We believe that each case is individual — that is why we ‘pack’ the team based on the tasks and goals. A client is interested in getting a product within his/her budget and timelines. We want the same thing but also keep in mind the concept of the cross-functional team that makes it easy for developers to continue working on tasks of each other (if one of them went sick, for example).
Sometimes a client needs to release the project in a month. In this case, when estimating the scope we add up team members: we know our usual team (project management, UI/UX designer, 2 developers, and QA engineer) won’t make it on schedule. We are not bound to a concrete number and ready to involve as many developers as needed.
Our experience says each project has its own ‘perfect’ number of the team members: even if a project seems to be an ordinary task, it may be necessary to bring more people.
We know life is unpredictable: there is always a small chance that someone from the project team may be taken to bed or buzzed off. To be sure everything will be done as scheduled, we reserve a developer who is not busy on other projects or bring a free one. We also can involve manhours if the team is running out of time — be it on the frontend, backend, or design stage. This approach helps us rule out the risk of going over the timeline.
How to organize work in Scrum
Scrum is not a unique solution to problems that guarantees your product will 100% bomb the market. Blindly following the methodology may lead into trouble. We are still learning how to apply Scrum and customizing it to match our ideas. One thing we can say for sure: now it’s easier to control the process, the team is more productive, and there is always room for improvement.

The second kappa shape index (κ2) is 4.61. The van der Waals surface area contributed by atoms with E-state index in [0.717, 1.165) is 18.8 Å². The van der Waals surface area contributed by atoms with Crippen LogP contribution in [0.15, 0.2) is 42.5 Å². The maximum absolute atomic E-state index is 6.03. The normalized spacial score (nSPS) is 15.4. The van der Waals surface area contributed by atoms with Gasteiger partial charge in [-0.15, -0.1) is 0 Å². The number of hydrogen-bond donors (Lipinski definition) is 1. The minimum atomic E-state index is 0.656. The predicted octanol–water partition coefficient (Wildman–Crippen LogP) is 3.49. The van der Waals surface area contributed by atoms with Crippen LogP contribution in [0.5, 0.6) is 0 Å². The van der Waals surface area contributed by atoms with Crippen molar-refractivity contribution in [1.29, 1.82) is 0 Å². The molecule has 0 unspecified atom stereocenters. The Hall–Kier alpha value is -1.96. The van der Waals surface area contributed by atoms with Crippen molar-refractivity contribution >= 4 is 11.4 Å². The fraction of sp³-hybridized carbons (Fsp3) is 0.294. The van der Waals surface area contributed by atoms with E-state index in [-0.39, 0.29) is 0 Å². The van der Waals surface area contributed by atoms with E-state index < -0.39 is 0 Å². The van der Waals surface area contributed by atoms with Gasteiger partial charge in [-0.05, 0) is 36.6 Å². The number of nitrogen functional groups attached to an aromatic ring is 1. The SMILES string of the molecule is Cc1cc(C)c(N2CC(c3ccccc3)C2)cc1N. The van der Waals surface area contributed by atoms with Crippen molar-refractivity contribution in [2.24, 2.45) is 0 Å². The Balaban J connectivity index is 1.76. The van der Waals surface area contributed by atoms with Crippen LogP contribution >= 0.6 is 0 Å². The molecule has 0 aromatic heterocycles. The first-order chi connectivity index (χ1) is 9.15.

Every day we are studying how to use Scrum project management and looking for ways to make project management and communication with clients even more effective. We want to share with you how we apply it and why following the rules is not always good.
Maintaining project backlog
When a client comes to us with an idea, we ask him/her to tell us the essence of the startup concept and the most desired features. Usually, it’s enough for us to start, if there are no exact #iwanttos. All the important parts of the development can be discussed during the process.
The team discusses the idea, creates a mind map, and chooses a tech stack. The tasks form into a list — known as project backlog. At the top of the backlog, we place the most significant part that must be done first. Step by step, this list will change: there will be new features or won’t be old ones.
At Purrweb, the project backlog is formed by the client’s requests yet driven by the project manager. If the developer understands that a task needs some adjustments (because otherwise a feature will work badly or won’t function at all), the backlog will be altered. It’s how I see flexibility in project management.
All tasks in the backlog are prioritized: the team tosses the project goals around and finds the most optimal way to deliver a high-quality result. Large companies — like Google or Amazon — use prioritization criteria. For instance, Impact/Effort, Feature buckets, User Story Mapping, and MoSCoW.